Monday, June 9, 2008

None too pleased

There are seemingly several ways to look at the US after Sunday's game against Argentina.

One is the rosier outlook - after a couple of poor performances in Europe, the US found some spark at home. With many standout individual performances, the US nearly beat the top-ranked team in the world. Regardless, the US gained confidence going into a pair of critical games.

And then, there's the pessimistic approach - yet another game, yet another shutout. Even with Landon Donovan and Freddy Adu, the US looked poor in front of the goal. Argentina controlled the match for the most part and only Tim Howard's saves kept the game from getting out of hand. There's a lot of work to be done, quite a bit actually.

Where do I fall in? I'll let you know as this week progresses where I think the US national team stands entering qualifying.

I found this piece interesting, however. John Smallwood of the Philadelphia Daily News throws out some good statistics (for instance, the US is 9-38-6 all-time against the seven nations who have won a World Cup) and paints a somewhat bleak picture before offering up some sort of hope.


artnsue said...

The thing that I did not like about this game is that the few flashes of a actual striker potential from EJ (until he got in the 18 yard box and it was time to finish) will continue to allow him to be part of the team.

Anonymous said...

There's going to be hyperbole both negative and positive about this game. From what I saw last night, the US did play better than the last two games, but the same problems are still there, the only difference is that Argentina didn't bury it's chances. Had Cruz scored on all his chances, people would be singing a different tune right now about the woeful attack and lack of midfield possession.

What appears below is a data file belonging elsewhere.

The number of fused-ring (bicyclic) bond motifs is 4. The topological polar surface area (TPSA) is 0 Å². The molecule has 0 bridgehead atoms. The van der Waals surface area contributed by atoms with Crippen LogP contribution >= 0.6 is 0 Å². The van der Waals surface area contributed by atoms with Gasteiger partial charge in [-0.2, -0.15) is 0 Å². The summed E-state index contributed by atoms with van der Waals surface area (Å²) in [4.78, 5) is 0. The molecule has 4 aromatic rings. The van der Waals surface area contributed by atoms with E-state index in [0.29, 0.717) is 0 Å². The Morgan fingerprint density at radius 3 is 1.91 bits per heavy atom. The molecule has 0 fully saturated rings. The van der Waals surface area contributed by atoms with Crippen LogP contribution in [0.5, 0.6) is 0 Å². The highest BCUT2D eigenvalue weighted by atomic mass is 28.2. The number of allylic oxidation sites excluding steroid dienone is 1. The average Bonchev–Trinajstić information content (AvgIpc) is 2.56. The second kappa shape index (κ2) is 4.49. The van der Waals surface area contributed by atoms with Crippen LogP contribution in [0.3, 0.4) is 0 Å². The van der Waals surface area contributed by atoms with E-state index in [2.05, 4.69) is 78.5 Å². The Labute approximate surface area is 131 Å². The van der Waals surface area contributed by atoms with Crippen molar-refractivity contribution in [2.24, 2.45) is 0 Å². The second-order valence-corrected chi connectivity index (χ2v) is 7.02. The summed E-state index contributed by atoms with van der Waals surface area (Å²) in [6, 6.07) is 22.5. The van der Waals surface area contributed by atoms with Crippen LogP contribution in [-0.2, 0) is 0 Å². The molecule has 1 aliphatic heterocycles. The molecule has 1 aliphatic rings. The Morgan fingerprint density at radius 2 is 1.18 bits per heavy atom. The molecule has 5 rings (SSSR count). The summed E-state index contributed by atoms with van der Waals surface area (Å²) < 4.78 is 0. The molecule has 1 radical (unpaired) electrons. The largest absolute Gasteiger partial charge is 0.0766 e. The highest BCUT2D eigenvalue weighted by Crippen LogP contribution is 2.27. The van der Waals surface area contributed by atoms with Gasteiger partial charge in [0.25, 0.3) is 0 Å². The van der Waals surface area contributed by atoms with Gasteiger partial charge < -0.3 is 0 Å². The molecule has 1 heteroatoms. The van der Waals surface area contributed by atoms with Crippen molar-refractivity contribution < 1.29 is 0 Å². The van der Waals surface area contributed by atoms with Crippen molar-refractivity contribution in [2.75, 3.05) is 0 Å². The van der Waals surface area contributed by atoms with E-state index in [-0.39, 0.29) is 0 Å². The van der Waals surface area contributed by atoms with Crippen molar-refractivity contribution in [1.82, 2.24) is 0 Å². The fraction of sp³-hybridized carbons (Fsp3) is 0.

I just think people are happy that we didn't lose and saved our best game for the best team in the world. Unfortunately, I also think the result will mask alot of issues we still need to address. Sort of the way the win against Brazil in the Gold Cup before France 98 did. Sure we played with a fighting spirit, but hasn't that been our calling card since the early 90s against big teams?

Anonymous said...

It's a little misleading to say that we don't have good strikers.

I mean, we don't but even if we had Villa and Torres they might find it tough going because, based on these last three games, the US attack is starved for service. They do not transition the ball smoothly from defense to attack. Notice the incredible number of times the defense and midfield give the ball away. Even Guzan's distribution of the ball was positively criminal.

Feilhaber, Adu, Dempsey, Donovan and Lewis seem to be the only ones in this bunch that can make good attacking passes.

Feilhaber is out of form, Donovan was not around for two of the games and along with Dempsey has been moved up forward to do something with those passes that don't come and Lewis and Adu haven't played as much as they might have. Where Donovan seems to be of most use is that he seems to make himself so available for a pass when the defense is under pressure.

Going back to the Sampson/Arena eras, the US was almost like a club team and lots of those guys wound up with a lot of caps. One consequence of Bradley's much larger player pool is that these guys still seem to be learning how to play with each other.